The penultimate bonus theme round of the 'Analogue Hobbies Painting Challenge' saw me scrabbling around the lead hillock for something vaguely 'Comedic'. Bag after bag of shiny loveliness was rediscovered and just as quickly dismissed - why have I got a set of roller-skate wearing waitresses? After a couple of abortive ideas my mind turned to those halcyon days of summer when, with the release of 'Osprey Publishing's' On the Seven Seas, it seemed that all the hobby community chatter was of a piratical nature.
Not really looking to start yet another period, I did, briefly, dip my toe into the salty brine of the seven seas and plundered a box of Captain Hood's crew, for no other reason than they bore a striking resemblance to famous pirates of literature and stage. The miniatures duly docked at 'Awdry Towers', but have since laid abandoned - until now!
What could be more comedic then a grown man, a pirate captain at that, being relentlessly pursued by a crocodile, whilst his first mate, a man so wonderful kind and yet completely incompetent looks idly on? Yes, Disney's vision of Captain Hook was to create an archenemy for our ever youthful hero, Peter Pan that had the potential for menace, but ultimately, the inability to scare the children! This, then, was to become my inspiration for the 'Comedic' round - an encounter between Captain Hook and he is nemesis, the crocodile. Taking a 'Warbases' 120mm MDF disc as a starting point, I set about trying to conjure up a possible scenario for my players to act out. I have to confess that I really enjoy this process and in the back of my mind I am always considering that the area itself should go on to form a piece of terrain or become a 'set' for future painted miniatures*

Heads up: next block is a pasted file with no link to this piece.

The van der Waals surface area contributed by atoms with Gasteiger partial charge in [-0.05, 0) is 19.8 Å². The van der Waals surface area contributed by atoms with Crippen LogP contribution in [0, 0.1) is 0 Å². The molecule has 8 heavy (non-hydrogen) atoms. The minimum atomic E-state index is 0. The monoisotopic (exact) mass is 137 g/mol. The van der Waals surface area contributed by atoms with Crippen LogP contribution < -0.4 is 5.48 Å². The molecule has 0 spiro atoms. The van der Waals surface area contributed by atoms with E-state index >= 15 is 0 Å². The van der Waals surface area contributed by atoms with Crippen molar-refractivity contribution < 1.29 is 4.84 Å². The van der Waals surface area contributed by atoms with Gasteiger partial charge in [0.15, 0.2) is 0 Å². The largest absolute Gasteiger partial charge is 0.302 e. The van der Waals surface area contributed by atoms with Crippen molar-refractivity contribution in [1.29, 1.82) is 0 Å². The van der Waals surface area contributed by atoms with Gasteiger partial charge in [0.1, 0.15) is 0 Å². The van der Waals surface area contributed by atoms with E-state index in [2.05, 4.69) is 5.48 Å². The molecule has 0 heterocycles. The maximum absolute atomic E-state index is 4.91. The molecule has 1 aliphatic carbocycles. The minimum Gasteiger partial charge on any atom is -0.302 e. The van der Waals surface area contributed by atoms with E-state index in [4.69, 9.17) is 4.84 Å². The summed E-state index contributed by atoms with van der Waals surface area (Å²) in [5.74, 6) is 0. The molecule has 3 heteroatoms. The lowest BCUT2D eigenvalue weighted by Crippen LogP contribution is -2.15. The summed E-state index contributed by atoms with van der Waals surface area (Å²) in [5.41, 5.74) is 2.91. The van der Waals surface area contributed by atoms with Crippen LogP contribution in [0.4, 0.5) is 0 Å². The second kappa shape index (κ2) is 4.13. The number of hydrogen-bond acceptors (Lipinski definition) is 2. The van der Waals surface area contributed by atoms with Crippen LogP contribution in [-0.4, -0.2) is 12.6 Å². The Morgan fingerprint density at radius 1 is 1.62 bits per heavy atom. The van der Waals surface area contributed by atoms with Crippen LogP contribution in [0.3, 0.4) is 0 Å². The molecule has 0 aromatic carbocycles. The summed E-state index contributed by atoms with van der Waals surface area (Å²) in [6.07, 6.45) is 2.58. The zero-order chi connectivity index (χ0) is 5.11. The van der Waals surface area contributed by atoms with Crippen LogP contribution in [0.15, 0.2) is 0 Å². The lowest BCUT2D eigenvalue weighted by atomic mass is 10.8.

*Given that I backed the 'Rum & Bones' Kickstarter this is likely to become a real possibility!
So to the build, I was channeling shoreline meets hideaway and combined some stone slabs with my usual pumice gel and some miniature seashells to get me underway. To this a rather splendid set piece, in the form of a 'Reaper Miniatures' Dead Man's Chest sculpted by Kevin Williams, was added along with other bits of flotsam and jetsam to create some depth.
The rest of the miniatures were all from 'North Star Military Figures' with the 'not' Hook and Smee from the aforementioned 'Captain Hood's Crew' and a the crocodile from their African range. Working on miniatures of this quality is a joy, the sculpts and casting just make the whole process thoroughly good fun and I hope that this sense of fun is apparent in the final creation.
So in numbers the entry consists of four 28mm miniatures, two very much prone, a ship's cannon and a crocodile!
Just as an aside, was Captain Hook's lot always to be be the comedic interlude to Peter Pan's adventures in the Neverlands? Apparently not, J. M. Barrie's creation didn't appear in the early drafts of the play, but was added as a front-cloth scene depicting the children's journey home. This was later expanded with Gerald du Maurier, already playing George Darling, taking the role. With the character now established, Barrie was able to flesh out his creation a little more stating that, "Hook was not his true name. To reveal who he really was would even at this date set the country in a blaze."
An Old Etonian, James Hook is described as "cadaverous" and "blackavised", with blue eyes and long dark curls resembling "black candles". Known as the "boatswain to Blackbeard", his two principal fears were the sight of his own blood and the crocodile who relentlessly pursued him after eating the hand cut off by Peter. A callous and bloodthirsty pirate, Barrie makes it clear that these qualities are "not wholly unheroic", but are a far cry from the cowardly and comedic traits that the Disney animated film of 1953 imposed on our luckless seafarer - "Bad Form".
Do take the opportunity to see the latest submissions, perhaps even vote for your favourites entries, by visiting the bonus theme round page here; once again there are some stunning entries, and certainly worth a look.